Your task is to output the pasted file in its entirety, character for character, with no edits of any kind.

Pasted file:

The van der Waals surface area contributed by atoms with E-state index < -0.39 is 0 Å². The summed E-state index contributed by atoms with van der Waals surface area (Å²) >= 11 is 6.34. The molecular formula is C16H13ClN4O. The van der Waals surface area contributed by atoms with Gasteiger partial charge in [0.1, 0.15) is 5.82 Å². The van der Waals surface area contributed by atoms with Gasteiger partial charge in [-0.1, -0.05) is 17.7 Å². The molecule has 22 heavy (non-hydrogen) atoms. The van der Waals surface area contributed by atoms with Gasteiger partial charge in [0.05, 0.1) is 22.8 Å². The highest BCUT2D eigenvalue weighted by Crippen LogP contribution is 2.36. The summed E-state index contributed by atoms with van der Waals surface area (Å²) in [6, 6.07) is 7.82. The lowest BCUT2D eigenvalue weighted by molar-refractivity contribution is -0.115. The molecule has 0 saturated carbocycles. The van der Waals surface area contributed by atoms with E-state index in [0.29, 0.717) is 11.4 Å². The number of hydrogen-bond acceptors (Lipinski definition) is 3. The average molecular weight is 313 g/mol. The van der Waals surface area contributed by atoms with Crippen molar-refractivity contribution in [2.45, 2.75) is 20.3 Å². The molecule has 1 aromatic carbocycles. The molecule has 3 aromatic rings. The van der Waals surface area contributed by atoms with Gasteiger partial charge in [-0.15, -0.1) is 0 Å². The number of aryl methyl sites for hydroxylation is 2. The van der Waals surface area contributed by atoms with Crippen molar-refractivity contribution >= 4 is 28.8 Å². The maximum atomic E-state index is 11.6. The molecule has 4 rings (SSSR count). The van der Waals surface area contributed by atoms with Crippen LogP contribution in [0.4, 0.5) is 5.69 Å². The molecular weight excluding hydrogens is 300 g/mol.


The van der Waals surface area contributed by atoms with E-state index < -0.39 is 0 Å². The summed E-state index contributed by atoms with van der Waals surface area (Å²) >= 11 is 6.34. The molecular formula is C16H13ClN4O. The van der Waals surface area contributed by atoms with Gasteiger partial charge in [0.1, 0.15) is 5.82 Å². The van der Waals surface area contributed by atoms with Gasteiger partial charge in [-0.1, -0.05) is 17.7 Å². The molecule has 22 heavy (non-hydrogen) atoms. The van der Waals surface area contributed by atoms with Gasteiger partial charge in [0.05, 0.1) is 22.8 Å². The highest BCUT2D eigenvalue weighted by Crippen LogP contribution is 2.36. The summed E-state index contributed by atoms with van der Waals surface area (Å²) in [6, 6.07) is 7.82. The lowest BCUT2D eigenvalue weighted by molar-refractivity contribution is -0.115. The molecule has 0 saturated carbocycles. The van der Waals surface area contributed by atoms with E-state index in [0.29, 0.717) is 11.4 Å². The number of hydrogen-bond acceptors (Lipinski definition) is 3. The average molecular weight is 313 g/mol. The van der Waals surface area contributed by atoms with Crippen molar-refractivity contribution in [2.45, 2.75) is 20.3 Å². The molecule has 1 aromatic carbocycles. The molecule has 3 aromatic rings. The van der Waals surface area contributed by atoms with Gasteiger partial charge in [-0.15, -0.1) is 0 Å². The number of aryl methyl sites for hydroxylation is 2. The van der Waals surface area contributed by atoms with Crippen molar-refractivity contribution >= 4 is 28.8 Å². The maximum atomic E-state index is 11.6. The molecule has 4 rings (SSSR count). The van der Waals surface area contributed by atoms with Crippen LogP contribution in [0.4, 0.5) is 5.69 Å². The molecular weight excluding hydrogens is 300 g/mol.